Daily Archives:

July 25, 2019

by Paul Attard Film

Killing | Shinya Tsukamoto

Killing, at first glance, can seem something of a left-field move for cult director Shinya Tsukamoto; it’s a slow-paced period piece that expends nearly an hour of its runtime before anything actually gets murdered on-screen, dabbling in long sections of intentional narrative meanderings, to…

by Matt McCracken Film

Blue Hour | Hakota Yuko

On paper, Hakota Yuko’s debut feature, Blue Hour, has much promise. The film was inspired, in some measure or another, by Isao Takahata Studio Ghibli anime feature Only Yesterday, and this live action film’s similarities to that 1991 masterwork are clear. Both films tell stories…

by InRO Staff Festival Coverage Film

Japan Cuts 2019 | Dispatch 2

The 2019 edition of New York-based film festival Japan Cuts runs from July 19 to the 28th (find the full schedule of screenings here). We are forever grateful for Japan Cuts for many reasons: there’s that Sion Sono triple feature they programmed back in…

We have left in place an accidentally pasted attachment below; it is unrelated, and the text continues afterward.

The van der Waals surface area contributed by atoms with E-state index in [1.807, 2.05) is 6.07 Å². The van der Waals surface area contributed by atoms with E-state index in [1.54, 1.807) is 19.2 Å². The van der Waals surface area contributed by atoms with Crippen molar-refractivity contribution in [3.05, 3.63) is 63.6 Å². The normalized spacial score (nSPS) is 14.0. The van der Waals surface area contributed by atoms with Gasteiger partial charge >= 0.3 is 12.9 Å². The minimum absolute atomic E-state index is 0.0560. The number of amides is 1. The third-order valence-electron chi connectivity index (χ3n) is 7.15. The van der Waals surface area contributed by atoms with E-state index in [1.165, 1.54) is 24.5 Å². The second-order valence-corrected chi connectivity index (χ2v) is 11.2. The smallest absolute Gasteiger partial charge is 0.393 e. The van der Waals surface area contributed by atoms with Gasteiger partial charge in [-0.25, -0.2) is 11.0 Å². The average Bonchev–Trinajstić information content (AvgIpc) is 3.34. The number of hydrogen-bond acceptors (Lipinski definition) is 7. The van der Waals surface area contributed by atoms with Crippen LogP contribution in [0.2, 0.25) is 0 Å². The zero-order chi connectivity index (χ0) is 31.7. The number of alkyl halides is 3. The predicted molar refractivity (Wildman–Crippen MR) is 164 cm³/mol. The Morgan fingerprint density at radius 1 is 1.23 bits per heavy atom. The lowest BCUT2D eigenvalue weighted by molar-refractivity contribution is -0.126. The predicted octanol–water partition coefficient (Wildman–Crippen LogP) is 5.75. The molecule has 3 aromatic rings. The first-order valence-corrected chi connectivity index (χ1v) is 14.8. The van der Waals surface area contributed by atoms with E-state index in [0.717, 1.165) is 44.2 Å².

by Christopher Bourne Film

Jesus | Hiroshi Okuyama

Hiroshi Okuyama’s debut feature, Jesus, displays impressive technical mastery; besides writing and directing, the filmmaker served as cinematographer and editor. The academy ratio framing, combined with Okuyama’s frequent placing of his actors at a far distance, makes for a fascinating visual dynamic. Jesus is a…

by Daniel Gorman Film

Red Snow | Sayaka Kai

Sayaka Kai’s Red Snow opens with a small, obscured figure running through a blizzard, their red jacket a blurry smear against a field of white. The figure runs down a snowy road, surrounded by abandoned buildings, and turns a corner. The camera follows, with…

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